Pride in Your Community, a service organization spawned by activism after the passage of California’s Proposition 8, has held community service projects like shoveling neighborhood walks of snow with the goal of creating dialogue over the issue of same-sex marriage rights.
On Jan. 17, their monthly service event was passing out pumpkin bread through the neighborhoods represented by Sen. Chris Buttars and Rep. Greg Hughes, both staunch conservatives known for their stances against anything gay-positive.
“We decided to go for the gusto, and started with Senator Chris Buttars who is most commonly portrayed as ‘Public Enemy No 1’ to the LGBTQ community,” said Eric Ethington, one of the groups’s founders. “Imagine our surprise, when with very little hesitation, the senator invited four of us into his home and spent an un-interrupted 45 minutes with us.”
The four group members spoke at length with Buttars about bills sponsored by Equality Utah, collectively dubbed the “Common Ground Initiative,” focusing on bills that would provide housing and workplace protections in Utah, whereas now it is legal to both fire and/or evict someone soley due to sexual orientation.
“Senator Buttars made it clear that, while he is by no mean pro same-sex marriage or many other gay rights, he is definately opposed to those two kinds of discrimination,” Ethington explained.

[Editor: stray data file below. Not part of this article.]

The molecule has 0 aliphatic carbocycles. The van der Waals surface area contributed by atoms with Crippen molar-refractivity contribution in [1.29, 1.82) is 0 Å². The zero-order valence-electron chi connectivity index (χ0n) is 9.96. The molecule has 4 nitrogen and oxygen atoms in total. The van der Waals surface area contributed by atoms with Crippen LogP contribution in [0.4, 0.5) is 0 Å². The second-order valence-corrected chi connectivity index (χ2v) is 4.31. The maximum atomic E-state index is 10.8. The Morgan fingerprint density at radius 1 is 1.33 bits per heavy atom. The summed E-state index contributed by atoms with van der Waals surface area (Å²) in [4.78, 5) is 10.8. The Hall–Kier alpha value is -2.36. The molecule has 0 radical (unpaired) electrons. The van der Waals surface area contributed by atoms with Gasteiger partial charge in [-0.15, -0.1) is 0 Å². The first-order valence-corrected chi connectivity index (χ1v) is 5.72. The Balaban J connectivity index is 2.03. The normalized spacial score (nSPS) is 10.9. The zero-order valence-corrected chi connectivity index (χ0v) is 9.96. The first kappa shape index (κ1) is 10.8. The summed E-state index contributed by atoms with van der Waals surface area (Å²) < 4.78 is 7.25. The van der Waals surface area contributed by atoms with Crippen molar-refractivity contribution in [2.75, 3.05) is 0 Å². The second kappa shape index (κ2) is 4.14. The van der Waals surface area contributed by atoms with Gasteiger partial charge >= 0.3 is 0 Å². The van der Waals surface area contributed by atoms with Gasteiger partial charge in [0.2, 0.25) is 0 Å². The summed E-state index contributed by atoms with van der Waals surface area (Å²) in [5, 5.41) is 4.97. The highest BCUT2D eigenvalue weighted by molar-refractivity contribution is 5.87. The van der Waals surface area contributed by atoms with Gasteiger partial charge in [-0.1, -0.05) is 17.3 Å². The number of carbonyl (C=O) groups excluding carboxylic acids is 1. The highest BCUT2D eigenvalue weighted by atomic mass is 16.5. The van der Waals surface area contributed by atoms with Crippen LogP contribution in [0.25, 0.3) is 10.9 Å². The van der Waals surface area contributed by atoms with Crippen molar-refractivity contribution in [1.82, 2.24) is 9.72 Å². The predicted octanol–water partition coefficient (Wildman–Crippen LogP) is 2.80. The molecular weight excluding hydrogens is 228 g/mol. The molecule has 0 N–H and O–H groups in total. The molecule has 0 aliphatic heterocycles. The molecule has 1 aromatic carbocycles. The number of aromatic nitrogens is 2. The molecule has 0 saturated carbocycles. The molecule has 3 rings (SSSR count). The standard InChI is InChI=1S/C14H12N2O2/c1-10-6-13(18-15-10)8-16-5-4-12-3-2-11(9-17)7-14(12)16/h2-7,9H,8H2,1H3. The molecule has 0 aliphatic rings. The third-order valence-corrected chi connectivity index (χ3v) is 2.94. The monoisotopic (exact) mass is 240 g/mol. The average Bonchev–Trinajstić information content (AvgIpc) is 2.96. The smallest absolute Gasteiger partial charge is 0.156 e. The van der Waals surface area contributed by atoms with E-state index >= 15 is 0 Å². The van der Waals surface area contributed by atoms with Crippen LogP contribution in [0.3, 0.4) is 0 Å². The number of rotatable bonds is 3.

After speaking with both Buttars and Rep. Hughes, Ethington was struck with the thought that it may make sense to approach more conservative legislators for their involvement in drafting future legislation.
“How can we expect to change people’s hearts if we don’t sit down and talk to them,” asked Ethington. He encouraged people to “sit down with whomever you can and explain exactly why [gay and lesbian legislation] matters so much to us. That this is not some liquor or speed limit law. This is our lives that we’re fighting for, and the votes that these men and women cast will have a direct impact on our day to day lives.”
Buttars told the four that this was the first time he has spoken to a “pro-gay” group. A little pumpkin bread goes a long way.
Ethington’s own story on the event from his blog